A.G.E. (Advanced Galactic Empire) is a 3D first-person space sim created by Coktel Vision and released in 1991 for the Amiga, Atari ST, and DOS. Among retro games, the first advent...
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|OS supported||Win7 64 bit, Win8 64bit, Windows 10, MacOS 10.6+|
|Updated||18 February 2021|
A.G.E. (Advanced Galactic Empire) is a 3D first-person space sim created by Coktel Vision and released in 1991 for the Amiga, Atari ST, and DOS.
Among retro games, the first adventures to experiment with 3D are those in which the magnifying glass is held with a more critical eye. One could say older titles like Super Mario Bros (to mention a game we all know) have graphics and mechanics that aged well since they are unique to that time. Meanwhile, those pioneering releases in 3D technology suffer since we can not avoid comparing them with more current games. This is my dilemma when trying to give an opinion about a video game like A.G.E., with a simple story and little mechanic, depending exclusively on its graphics.
The game was developed and published by Coktel Vision; the company is also responsible for launching titles like Lost in Time (a graphic adventure that, in my opinion, is their best work) or Urban Runner. The entry was released in 1991 and was available for Amiga, DOS, and Atari ST as a direct sequel to Galactic Empire, created by the same developer.
To get this out of the way, the story and gameplay are no big deal. The plot consists of the same old and obvious trope of the main character driving a spaceship and conquering the universe. The game seems non-linear and permits space exploration for those who play it. Still, this idea quickly falls apart when you discover that all the worlds and dialogues with other characters advance the plot, so it never stops being quite linear. The gameplay is fun; this is one of those classic Mecha games where the protagonist gets on a robot suit, shoots any enemy that appears, and has several objectives for each mission; it is nothing different from other heroes in similar circumstances. Still, it is a formula that is not bad, either.
The exciting part comes in the design of the image, which, in my opinion, is its most vital and weakest point simultaneously. The title uses VGA graphics that do not depend on 3D modeling and were quite beautiful. The colors in the levels present a lot of concordances and mix well, which shows that there was artwork and not only sought to surprise with the modeling of the game. On the other hand, it's not that I have a problem with the 3D design and the use of polygons; I like them. The inconvenience to me appears when they coexist with pre-rendered images with a great emphasis on detail. This works negatively because even though I can get used to such a precarious game design, I quickly lose the immersion when I see the Mecha panel with a detail that ridicules what is seen in the gameplay.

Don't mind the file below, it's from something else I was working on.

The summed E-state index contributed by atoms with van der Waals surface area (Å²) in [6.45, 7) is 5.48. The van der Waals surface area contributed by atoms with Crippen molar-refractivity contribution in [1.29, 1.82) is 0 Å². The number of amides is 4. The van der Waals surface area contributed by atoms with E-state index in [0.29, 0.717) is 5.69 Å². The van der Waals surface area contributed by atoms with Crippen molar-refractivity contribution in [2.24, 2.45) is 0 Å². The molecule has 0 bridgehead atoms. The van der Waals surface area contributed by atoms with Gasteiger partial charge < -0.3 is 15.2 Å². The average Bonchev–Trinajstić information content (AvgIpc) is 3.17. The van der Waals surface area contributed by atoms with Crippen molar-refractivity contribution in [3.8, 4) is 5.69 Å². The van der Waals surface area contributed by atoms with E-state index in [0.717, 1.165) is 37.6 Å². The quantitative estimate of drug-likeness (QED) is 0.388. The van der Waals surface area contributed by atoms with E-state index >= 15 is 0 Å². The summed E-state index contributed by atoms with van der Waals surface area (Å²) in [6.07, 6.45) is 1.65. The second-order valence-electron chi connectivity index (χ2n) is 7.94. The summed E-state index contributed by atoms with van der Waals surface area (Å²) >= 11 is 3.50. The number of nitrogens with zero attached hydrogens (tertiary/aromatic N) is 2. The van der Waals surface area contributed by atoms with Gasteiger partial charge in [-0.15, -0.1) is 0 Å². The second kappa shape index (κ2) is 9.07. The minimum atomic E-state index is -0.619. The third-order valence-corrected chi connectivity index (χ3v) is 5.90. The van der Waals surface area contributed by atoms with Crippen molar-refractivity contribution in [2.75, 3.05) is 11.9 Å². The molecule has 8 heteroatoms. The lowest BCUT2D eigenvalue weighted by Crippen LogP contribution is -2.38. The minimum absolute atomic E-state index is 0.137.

In short, I don't think A.G.E. is a great game, but neither is a bad one. Without being too pretentious and focusing on the graphics, it has hits and errors that neither enhance nor ruin the experience. Although, in a sense, its graphics have aged badly, I found new value in them since they remind me of the most minimalist part of the origins of internet culture, a sort of vaporwave without its characteristic colors. With all this in mind, would I recommend A.G.E.? Honestly, I wouldn't do it on my own, but if someone asked me about it, I would probably give good feedback, and as this is the case, I think if any of this interests you, you should give it a go.
Review by: Gustavo
Published: 28 November 2020 2:09 pm
DOS version 1.1 - Language: English - Size: 2.64 Mb
Amiga version 1.2 - Language: English - Size: 7.86 MbDownload for Mac
Amiga version 1.2 - Language: English - Size: 8.49 Mb